eCM (Eur Cell Mater / e Cells & Materials) Not-for-Profit Open Access
Created by Scientists, for Scientists
 ISSN:1473-2262         NLM:100973416 (link)         DOI:10.22203/eCM

2007   Volume No 13 – pages 66-75

Title: Multi-axial mechanical stimulation of tissue engineered cartilage: Review

Author: SD Waldman, DC Couto, MD Grynpas, RM Pilliar, RA Kandel

Address: Department of Mechanical and Materials Engineering, Department of Chemical Engineering, Queen's University, Kingston, Ontario, Canada

E-mail: waldman at

Key Words: Tissue engineering, articular cartilage, calcium polyphosphate substrates, chondrocytes, compression, shear, mechanical stimulation.

Publication date: April 12th 2007

Abstract: The development of tissue engineered cartilage is a promising new approach for the repair of damaged or diseased tissue. Since it has proven difficult to generate cartilaginous tissue with properties similar to that of native articular cartilage, several studies have used mechanical stimuli as a means to improve the quantity and quality of the developed tissue. In this study, we have investigated the effect of multi-axial loading applied during in vitro tissue formation to better reflect the physiological forces that chondrocytes are subjected to in vivo. Dynamic combined compression-shear stimulation (5% compression and 5% shear strain amplitudes) increased both collagen and proteoglycan synthesis (76 ± 8% and 73 ± 5%, respectively) over the static (unstimulated) controls. When this multi-axial loading condition was applied to the chondrocyte cultures over a four week period, there were significant improvements in both extracellular matrix (eCM) accumulation and the mechanical properties of the in vitro-formed tissue (3-fold increase in compressive modulus and 1.75-fold increase in shear modulus). Stimulated tissues were also significantly thinner than the static controls (19% reduction) suggesting that there was a degree of eCM consolidation as a result of long-term multi-axial loading. This study demonstrated that stimulation by multi-axial forces can improve the quality of the in vitro-formed tissue, but additional studies are required to further optimize the conditions to favour improved biochemical and mechanical properties of the developed tissue.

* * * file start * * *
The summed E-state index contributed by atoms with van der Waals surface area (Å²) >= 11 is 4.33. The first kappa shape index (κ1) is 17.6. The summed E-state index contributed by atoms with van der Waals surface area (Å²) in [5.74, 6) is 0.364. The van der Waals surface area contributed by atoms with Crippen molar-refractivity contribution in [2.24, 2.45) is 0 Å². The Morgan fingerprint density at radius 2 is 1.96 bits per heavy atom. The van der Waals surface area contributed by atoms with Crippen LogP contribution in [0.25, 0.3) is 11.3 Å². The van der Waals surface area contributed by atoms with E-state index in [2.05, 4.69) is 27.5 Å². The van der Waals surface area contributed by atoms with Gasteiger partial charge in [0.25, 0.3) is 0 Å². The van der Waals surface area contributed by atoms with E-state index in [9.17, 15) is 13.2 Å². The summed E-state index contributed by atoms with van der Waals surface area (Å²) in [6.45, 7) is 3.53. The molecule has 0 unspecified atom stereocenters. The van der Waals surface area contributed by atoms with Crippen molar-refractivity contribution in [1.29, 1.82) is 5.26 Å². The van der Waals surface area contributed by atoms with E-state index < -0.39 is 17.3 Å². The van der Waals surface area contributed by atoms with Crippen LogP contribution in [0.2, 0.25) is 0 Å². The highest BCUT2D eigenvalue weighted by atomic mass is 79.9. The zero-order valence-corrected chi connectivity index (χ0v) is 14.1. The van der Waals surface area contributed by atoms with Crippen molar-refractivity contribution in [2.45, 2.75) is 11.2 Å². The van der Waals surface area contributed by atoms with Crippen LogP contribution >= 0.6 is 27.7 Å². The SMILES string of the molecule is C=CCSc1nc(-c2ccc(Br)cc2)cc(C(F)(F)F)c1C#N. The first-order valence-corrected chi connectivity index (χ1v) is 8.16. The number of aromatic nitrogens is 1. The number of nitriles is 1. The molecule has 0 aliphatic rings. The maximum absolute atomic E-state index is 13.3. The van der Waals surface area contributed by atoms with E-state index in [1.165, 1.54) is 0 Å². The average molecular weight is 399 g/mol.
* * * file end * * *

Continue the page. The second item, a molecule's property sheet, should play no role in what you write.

Article download: Pages 66-75 (PDF file)
DOI: 10.22203/eCM.v013a07